Hong Kong’s vibrant restaurant scene is under threat – and not just from traditional rival food destinations in Asia like Singapore and Seoul. It’s not a noodle war, per se, but challenges in the way those noodles and other restaurant foods are prepared and served.
Meanwhile, competition in the always-intense Hong Kong dining market continue to grow, with competition from both locals and new foreign brands.
The costs of labour and logistics are forcing companies to change the way they run restaurants in Hong Kong. According to a survey on the food and beverage industry conducted by ANZ, nearly nine in 10 respondents said the cost of key business inputs have risen faster than inflation.
To tackle rising costs, restaurateurs are automating and centralising more food preparation and even customer service, including systems such as remote-control ordering.
“Innovation and automation are becoming critical across the entire food and beverage supply chain including food processing, consumer packaging, inventory management and traceability,” ANZ Head of Emerging Corporates Arnab Bhattacharya said.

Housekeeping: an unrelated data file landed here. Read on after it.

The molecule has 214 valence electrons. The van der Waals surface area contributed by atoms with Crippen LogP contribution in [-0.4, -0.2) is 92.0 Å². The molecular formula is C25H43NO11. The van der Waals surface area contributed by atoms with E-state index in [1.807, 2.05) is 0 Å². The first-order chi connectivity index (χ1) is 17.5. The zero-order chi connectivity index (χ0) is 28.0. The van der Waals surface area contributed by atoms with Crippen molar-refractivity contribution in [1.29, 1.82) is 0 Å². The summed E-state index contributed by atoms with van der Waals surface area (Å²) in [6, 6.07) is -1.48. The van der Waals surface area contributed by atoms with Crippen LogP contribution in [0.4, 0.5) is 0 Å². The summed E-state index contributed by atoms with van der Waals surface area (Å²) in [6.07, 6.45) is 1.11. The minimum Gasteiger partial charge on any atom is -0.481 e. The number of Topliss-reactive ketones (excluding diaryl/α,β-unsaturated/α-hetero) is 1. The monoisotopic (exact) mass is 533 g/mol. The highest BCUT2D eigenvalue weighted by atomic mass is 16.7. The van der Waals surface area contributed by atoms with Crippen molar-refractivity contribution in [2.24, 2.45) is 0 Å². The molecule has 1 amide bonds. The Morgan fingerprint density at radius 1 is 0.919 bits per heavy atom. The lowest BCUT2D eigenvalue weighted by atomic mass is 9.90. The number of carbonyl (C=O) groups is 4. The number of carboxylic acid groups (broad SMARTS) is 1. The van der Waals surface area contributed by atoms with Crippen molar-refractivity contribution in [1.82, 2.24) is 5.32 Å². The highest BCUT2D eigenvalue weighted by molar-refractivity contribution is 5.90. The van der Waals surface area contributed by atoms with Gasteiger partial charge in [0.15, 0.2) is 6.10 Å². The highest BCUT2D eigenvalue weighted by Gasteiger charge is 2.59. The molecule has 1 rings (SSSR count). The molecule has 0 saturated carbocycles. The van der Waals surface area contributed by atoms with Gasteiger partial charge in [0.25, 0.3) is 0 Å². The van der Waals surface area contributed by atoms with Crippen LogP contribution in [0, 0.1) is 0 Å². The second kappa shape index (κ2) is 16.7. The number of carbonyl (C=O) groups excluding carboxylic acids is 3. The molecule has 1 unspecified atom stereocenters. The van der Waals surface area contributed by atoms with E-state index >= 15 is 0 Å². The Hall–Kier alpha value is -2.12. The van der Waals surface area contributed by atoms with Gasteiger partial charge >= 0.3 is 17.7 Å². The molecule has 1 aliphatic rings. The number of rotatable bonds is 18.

Respondents said the Hong Kong industry faces further challenges in the future, with constant changes to regulation creating confusion and requiring a greater allocation of existing labour.
Just under 20 per cent of respondents to the survey said they have begun to invest in new manufacturing technologies which will allow existing staff to focus more on customer service and reduce the amount of staff required in the kitchen.
Many restaurants are also investing in technologies that will automate how customers order their food and are allocated to a table.
“The food and beverage industry is responding to these changes by using technology and automation to ensure they maintain market share and optimise margins while reducing downtime, operational costs, and waste,” Bhattachyara said.
There are some bright spots. Customers are more willing to spend on higher-quality food. Higher-margin premium foods and healthy cooking methods are becoming key drivers of the industry.
Even that trend, however, requires change in the industry. Restaurants must source food directly from manufacturers or general agencies to minimise the number of middlemen.
That in turn requires better certification of suppliers and closer relationships. Staff will also need to be better trained in hygiene standards.
“These trends are expected to grow with stronger purchasing power by consumers,” Bhattacharya said.
The survey, conducted in conjunction with the Hong Kong Productivity Council, interviewed 200 companies between April and May of 2014.